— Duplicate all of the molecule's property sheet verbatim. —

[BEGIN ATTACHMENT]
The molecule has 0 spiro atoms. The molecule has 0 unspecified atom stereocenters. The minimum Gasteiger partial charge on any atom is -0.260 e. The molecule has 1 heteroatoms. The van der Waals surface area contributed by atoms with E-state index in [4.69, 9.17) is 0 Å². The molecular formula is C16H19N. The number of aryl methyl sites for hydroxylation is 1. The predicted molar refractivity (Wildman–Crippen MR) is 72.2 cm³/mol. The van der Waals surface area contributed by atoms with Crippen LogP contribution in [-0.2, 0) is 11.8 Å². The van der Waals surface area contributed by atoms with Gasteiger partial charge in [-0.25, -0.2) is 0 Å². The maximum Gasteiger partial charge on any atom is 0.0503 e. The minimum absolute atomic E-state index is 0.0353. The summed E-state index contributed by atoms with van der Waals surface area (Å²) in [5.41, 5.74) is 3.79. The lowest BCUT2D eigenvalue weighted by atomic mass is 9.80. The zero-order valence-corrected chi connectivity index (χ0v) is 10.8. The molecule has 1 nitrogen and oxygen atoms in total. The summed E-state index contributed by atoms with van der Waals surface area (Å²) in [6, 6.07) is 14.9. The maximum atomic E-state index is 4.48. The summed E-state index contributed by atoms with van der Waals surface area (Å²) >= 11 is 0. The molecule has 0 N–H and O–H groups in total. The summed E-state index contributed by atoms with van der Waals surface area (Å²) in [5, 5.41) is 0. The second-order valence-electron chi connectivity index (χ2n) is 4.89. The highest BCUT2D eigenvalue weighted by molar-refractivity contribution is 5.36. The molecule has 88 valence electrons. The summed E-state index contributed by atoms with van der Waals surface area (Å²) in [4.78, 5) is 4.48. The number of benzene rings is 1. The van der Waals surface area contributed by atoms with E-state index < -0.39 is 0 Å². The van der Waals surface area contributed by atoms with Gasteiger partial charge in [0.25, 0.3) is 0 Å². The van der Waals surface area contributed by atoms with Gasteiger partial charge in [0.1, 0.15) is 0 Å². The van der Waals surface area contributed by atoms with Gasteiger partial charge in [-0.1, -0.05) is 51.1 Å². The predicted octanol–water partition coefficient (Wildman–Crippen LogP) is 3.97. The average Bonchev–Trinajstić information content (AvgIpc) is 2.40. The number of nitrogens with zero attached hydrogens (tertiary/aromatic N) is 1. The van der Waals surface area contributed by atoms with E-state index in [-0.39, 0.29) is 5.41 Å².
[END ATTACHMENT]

The molecule has 0 spiro atoms. The molecule has 0 unspecified atom stereocenters. The minimum Gasteiger partial charge on any atom is -0.260 e. The molecule has 1 heteroatoms. The van der Waals surface area contributed by atoms with E-state index in [4.69, 9.17) is 0 Å². The molecular formula is C16H19N. The number of aryl methyl sites for hydroxylation is 1. The predicted molar refractivity (Wildman–Crippen MR) is 72.2 cm³/mol. The van der Waals surface area contributed by atoms with Crippen LogP contribution in [-0.2, 0) is 11.8 Å². The van der Waals surface area contributed by atoms with Gasteiger partial charge in [-0.25, -0.2) is 0 Å². The maximum Gasteiger partial charge on any atom is 0.0503 e. The minimum absolute atomic E-state index is 0.0353. The summed E-state index contributed by atoms with van der Waals surface area (Å²) in [5.41, 5.74) is 3.79. The lowest BCUT2D eigenvalue weighted by atomic mass is 9.80. The zero-order valence-corrected chi connectivity index (χ0v) is 10.8. The molecule has 1 nitrogen and oxygen atoms in total. The summed E-state index contributed by atoms with van der Waals surface area (Å²) in [6, 6.07) is 14.9. The maximum atomic E-state index is 4.48. The summed E-state index contributed by atoms with van der Waals surface area (Å²) >= 11 is 0. The molecule has 0 N–H and O–H groups in total. The summed E-state index contributed by atoms with van der Waals surface area (Å²) in [5, 5.41) is 0. The second-order valence-electron chi connectivity index (χ2n) is 4.89. The highest BCUT2D eigenvalue weighted by molar-refractivity contribution is 5.36. The molecule has 88 valence electrons. The summed E-state index contributed by atoms with van der Waals surface area (Å²) in [4.78, 5) is 4.48. The number of benzene rings is 1. The van der Waals surface area contributed by atoms with E-state index < -0.39 is 0 Å². The van der Waals surface area contributed by atoms with Gasteiger partial charge in [0.25, 0.3) is 0 Å². The van der Waals surface area contributed by atoms with Gasteiger partial charge in [0.1, 0.15) is 0 Å². The van der Waals surface area contributed by atoms with Gasteiger partial charge in [-0.1, -0.05) is 51.1 Å². The predicted octanol–water partition coefficient (Wildman–Crippen LogP) is 3.97. The average Bonchev–Trinajstić information content (AvgIpc) is 2.40. The number of nitrogens with zero attached hydrogens (tertiary/aromatic N) is 1. The van der Waals surface area contributed by atoms with E-state index in [-0.39, 0.29) is 5.41 Å².